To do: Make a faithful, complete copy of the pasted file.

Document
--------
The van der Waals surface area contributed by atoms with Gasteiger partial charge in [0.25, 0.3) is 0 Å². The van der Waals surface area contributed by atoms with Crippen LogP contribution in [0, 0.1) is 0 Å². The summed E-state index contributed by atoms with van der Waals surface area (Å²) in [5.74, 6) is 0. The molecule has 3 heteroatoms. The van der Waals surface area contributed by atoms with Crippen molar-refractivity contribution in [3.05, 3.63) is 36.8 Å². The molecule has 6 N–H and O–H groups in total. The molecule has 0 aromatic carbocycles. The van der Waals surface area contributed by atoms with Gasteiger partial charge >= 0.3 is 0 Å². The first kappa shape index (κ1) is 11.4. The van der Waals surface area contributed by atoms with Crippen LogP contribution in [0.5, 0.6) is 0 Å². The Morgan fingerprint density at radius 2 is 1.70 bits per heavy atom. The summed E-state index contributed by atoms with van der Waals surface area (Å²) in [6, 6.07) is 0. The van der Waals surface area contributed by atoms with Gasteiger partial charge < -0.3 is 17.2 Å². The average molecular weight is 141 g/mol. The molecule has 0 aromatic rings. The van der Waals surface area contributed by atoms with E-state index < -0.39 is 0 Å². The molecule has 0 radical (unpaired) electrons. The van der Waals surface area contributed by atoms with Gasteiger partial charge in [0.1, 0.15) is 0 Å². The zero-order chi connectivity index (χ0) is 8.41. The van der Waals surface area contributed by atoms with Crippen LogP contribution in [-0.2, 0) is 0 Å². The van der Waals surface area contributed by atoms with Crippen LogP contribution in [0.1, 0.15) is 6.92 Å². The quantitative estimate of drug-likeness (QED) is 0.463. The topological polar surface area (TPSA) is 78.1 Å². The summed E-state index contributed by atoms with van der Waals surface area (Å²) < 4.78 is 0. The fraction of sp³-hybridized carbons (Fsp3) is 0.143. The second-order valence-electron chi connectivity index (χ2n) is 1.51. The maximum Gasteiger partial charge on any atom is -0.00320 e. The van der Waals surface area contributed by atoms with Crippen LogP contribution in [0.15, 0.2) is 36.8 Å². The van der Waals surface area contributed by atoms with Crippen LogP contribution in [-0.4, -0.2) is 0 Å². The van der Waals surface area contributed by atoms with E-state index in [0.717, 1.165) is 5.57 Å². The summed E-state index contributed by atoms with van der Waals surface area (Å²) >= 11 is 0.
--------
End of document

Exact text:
The van der Waals surface area contributed by atoms with Gasteiger partial charge in [0.25, 0.3) is 0 Å². The van der Waals surface area contributed by atoms with Crippen LogP contribution in [0, 0.1) is 0 Å². The summed E-state index contributed by atoms with van der Waals surface area (Å²) in [5.74, 6) is 0. The molecule has 3 heteroatoms. The van der Waals surface area contributed by atoms with Crippen molar-refractivity contribution in [3.05, 3.63) is 36.8 Å². The molecule has 6 N–H and O–H groups in total. The molecule has 0 aromatic carbocycles. The van der Waals surface area contributed by atoms with Gasteiger partial charge >= 0.3 is 0 Å². The first kappa shape index (κ1) is 11.4. The van der Waals surface area contributed by atoms with Crippen LogP contribution in [0.5, 0.6) is 0 Å². The Morgan fingerprint density at radius 2 is 1.70 bits per heavy atom. The summed E-state index contributed by atoms with van der Waals surface area (Å²) in [6, 6.07) is 0. The van der Waals surface area contributed by atoms with Gasteiger partial charge < -0.3 is 17.2 Å². The average molecular weight is 141 g/mol. The molecule has 0 aromatic rings. The van der Waals surface area contributed by atoms with E-state index < -0.39 is 0 Å². The molecule has 0 radical (unpaired) electrons. The van der Waals surface area contributed by atoms with Gasteiger partial charge in [0.1, 0.15) is 0 Å². The zero-order chi connectivity index (χ0) is 8.41. The van der Waals surface area contributed by atoms with Crippen LogP contribution in [-0.2, 0) is 0 Å². The van der Waals surface area contributed by atoms with Crippen LogP contribution in [0.1, 0.15) is 6.92 Å². The quantitative estimate of drug-likeness (QED) is 0.463. The topological polar surface area (TPSA) is 78.1 Å². The summed E-state index contributed by atoms with van der Waals surface area (Å²) < 4.78 is 0. The fraction of sp³-hybridized carbons (Fsp3) is 0.143. The second-order valence-electron chi connectivity index (χ2n) is 1.51. The maximum Gasteiger partial charge on any atom is -0.00320 e. The van der Waals surface area contributed by atoms with Crippen LogP contribution in [0.15, 0.2) is 36.8 Å². The van der Waals surface area contributed by atoms with Crippen LogP contribution in [-0.4, -0.2) is 0 Å². The van der Waals surface area contributed by atoms with E-state index in [0.717, 1.165) is 5.57 Å². The summed E-state index contributed by atoms with van der Waals surface area (Å²) >= 11 is 0.